Summer has unofficially “officially” arrived. The Sunday of Memorial Day weekend is historically “low attendance” Sunday, rivaled only by the Sunday following Christmas in terms of church attendance. This past Sunday was in keeping with that tradition at FUMC, Monroe. With that thought in mind, I thought it might be helpful if I posted a synopsis of this past Sunday’s message just for all those who missed it.
The Bible is rich with examples of godly people doing some pretty ungodly things. We like to think we’re godly people, too. We want to do the right thing, but sometimes, try as we might, we fail to honor God with our actions. Our failures, though, rather than pointing to our ungodliness, point more to our humanity, and our need for forgiveness and grace. So, rather than pointing fingers, let’s discover some lessons that might help us in our own struggles to live faithfully in the grace and forgiveness of God.
Surely we can learn a few lessons of faith from “the” one God chose to bless the nations. Abraham has such a prominent place in biblical history that few would doubt that he was a godly person, but we discover very early in his life that even godly people can do some pretty ungodly things. Perhaps that is the first lesson we can learn—that human nature is human nature no matter the century. Let’s see what else we can learn from Abraham.
We pick up his story in Genesis 12:10-20:
At that time there was a severe famine in the land, so Abram went down to Egypt to wait it out.  As he was approaching the borders of Egypt, Abram said to Sarah, “You are a very beautiful woman.  When the Egyptians see you, they will say, ’This is his wife. Let’s kill him; then we can have her!’  But if you say you are my sister, then the Egyptians will treat me well because of their interest in you, and they will spare my life.”
 And sure enough, when they arrived in Egypt, everyone spoke of her beauty.  When the palace officials saw her, they sang her praises to their king, the pharaoh, and she was taken into his harem.  Then Pharaoh gave Abram many gifts because of her—sheep, cattle, donkeys, male and female servants, and camels.  But the Lord sent a terrible plague upon Pharaoh’s household because of Sarah, Abram’s wife.  So Pharaoh called for Abram and accused him sharply. “What is this you have done to me?” he demanded. “Why didn’t you tell me she was your wife?  Why were you willing to let me marry her, saying she was your sister? Here is your wife! Take her and be gone!”  Pharaoh then sent them out of the country under armed escort—Abram and his wife, with all their household and belongings.
Briefly, here are a few more lessons I learn as I reflect on Abraham and Sarah’s experience:
- Challenging times make even godly people vulnerable to doing ungodly things.Difficult circumstances open the door to spiritual temptation, and the greatest temptation we can have in our lives is to doubt God’s faithfulness.
- We are most vulnerable to temptation after a spiritual high point. The reality is we have a long way to fall after a mountaintop moment. Satan will use his mightiest forces against us when we are closest to God because that is when we are the most threatening to him.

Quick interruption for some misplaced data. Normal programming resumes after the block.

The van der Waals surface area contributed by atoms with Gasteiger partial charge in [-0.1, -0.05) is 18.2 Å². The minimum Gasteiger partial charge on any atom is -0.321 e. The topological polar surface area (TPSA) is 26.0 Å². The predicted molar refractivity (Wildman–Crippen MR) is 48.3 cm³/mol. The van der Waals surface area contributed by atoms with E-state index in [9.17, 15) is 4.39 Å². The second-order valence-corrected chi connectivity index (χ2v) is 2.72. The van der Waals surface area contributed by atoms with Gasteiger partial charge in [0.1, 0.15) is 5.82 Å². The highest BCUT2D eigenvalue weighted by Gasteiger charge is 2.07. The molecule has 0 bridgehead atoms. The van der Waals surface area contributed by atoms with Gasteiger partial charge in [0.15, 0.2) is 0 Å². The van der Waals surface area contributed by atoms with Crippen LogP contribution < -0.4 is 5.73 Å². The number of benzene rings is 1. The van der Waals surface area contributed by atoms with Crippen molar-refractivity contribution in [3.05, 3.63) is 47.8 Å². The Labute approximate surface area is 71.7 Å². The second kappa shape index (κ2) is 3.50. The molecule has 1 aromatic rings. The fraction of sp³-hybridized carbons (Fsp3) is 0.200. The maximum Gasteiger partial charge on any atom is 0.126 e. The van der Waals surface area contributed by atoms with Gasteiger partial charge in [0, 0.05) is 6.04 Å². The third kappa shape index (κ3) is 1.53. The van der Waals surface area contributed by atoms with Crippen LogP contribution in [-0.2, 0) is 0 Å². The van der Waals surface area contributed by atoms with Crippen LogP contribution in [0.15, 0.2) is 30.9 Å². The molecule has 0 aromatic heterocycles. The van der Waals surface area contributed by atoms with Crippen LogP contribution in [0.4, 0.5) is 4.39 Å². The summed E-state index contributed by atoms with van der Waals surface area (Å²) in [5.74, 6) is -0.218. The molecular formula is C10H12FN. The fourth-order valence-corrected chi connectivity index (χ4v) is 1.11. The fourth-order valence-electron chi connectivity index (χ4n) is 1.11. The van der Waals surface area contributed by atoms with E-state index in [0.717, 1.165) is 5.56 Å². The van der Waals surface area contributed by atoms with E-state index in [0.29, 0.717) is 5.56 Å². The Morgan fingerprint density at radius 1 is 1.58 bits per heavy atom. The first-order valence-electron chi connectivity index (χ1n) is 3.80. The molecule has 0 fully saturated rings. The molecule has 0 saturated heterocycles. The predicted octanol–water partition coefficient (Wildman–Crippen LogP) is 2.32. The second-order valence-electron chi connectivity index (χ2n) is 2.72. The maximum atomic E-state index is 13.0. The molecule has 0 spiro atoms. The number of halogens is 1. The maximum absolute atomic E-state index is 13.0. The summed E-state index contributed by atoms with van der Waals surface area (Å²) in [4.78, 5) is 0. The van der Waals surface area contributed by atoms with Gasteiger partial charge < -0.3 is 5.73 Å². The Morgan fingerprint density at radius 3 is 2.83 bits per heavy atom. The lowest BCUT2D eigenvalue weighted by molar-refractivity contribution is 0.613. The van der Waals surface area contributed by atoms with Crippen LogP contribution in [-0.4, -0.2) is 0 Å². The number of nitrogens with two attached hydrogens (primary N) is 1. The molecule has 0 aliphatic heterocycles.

- Relying on our own resources only causes us more problems. We dig a deeper hole when we step outside of God’s provision for our lives.
- Just because a person is blessed financially or materially does not necessarily indicate divine favor. Some preachers tell us if we’re not blessed financially we are outside of God’s will, but Proverbs 21: 6 says, “Wealth created by lying is a vanishing mist and a deadly trap.”
- Our failure sometimes impacts others far more than it impacts us.
Those are a few lessons I learned from Abraham’s actions, but most importantly, I learn that God always pursues us no matter how ungodly the actions we take. This is not a story about our failure—not a story about Abraham’s failure. It’s about a God who restored Abraham and kept his promise in spite of his failure. And, God pursues us. He has pursued us all the way to the cross in Jesus Christ, and he continues to pursue us through His Holy Spirit. The Holy Spirit moves in us to confront us, to convict us, and to call us back to Himself so He can fulfill His promise in our lives. The reality is that His pursuit of us might be through the conviction we feel at having failed, but the conviction is not for purpose of judgment. His purpose is for our restoration.
We become like the prodigal son in Luke’s gospel, who wandered away from home, and the judgment for him came as the consequence of his decisions, and the son found himself eating with pigs. But the Father in the story didn’t judge the son, he simply welcomed him home, and restored him to his place in the family. That is an image of God pursuing us so that He can welcome us back home and restore us to the place of His favor. There is my hope, and the most important lesson for me. God has called us, He has, in fact, chosen us in His son Jesus Christ. We are godly, but even when we do ungodly things, God pursues us. Have we found the hope he offers in Jesus Christ? If we’ve found forgiveness, perhaps it behooves us to practice forgiveness, too. Forgiveness. That’s about the most godly thing we can do.
Until next time, keep looking up…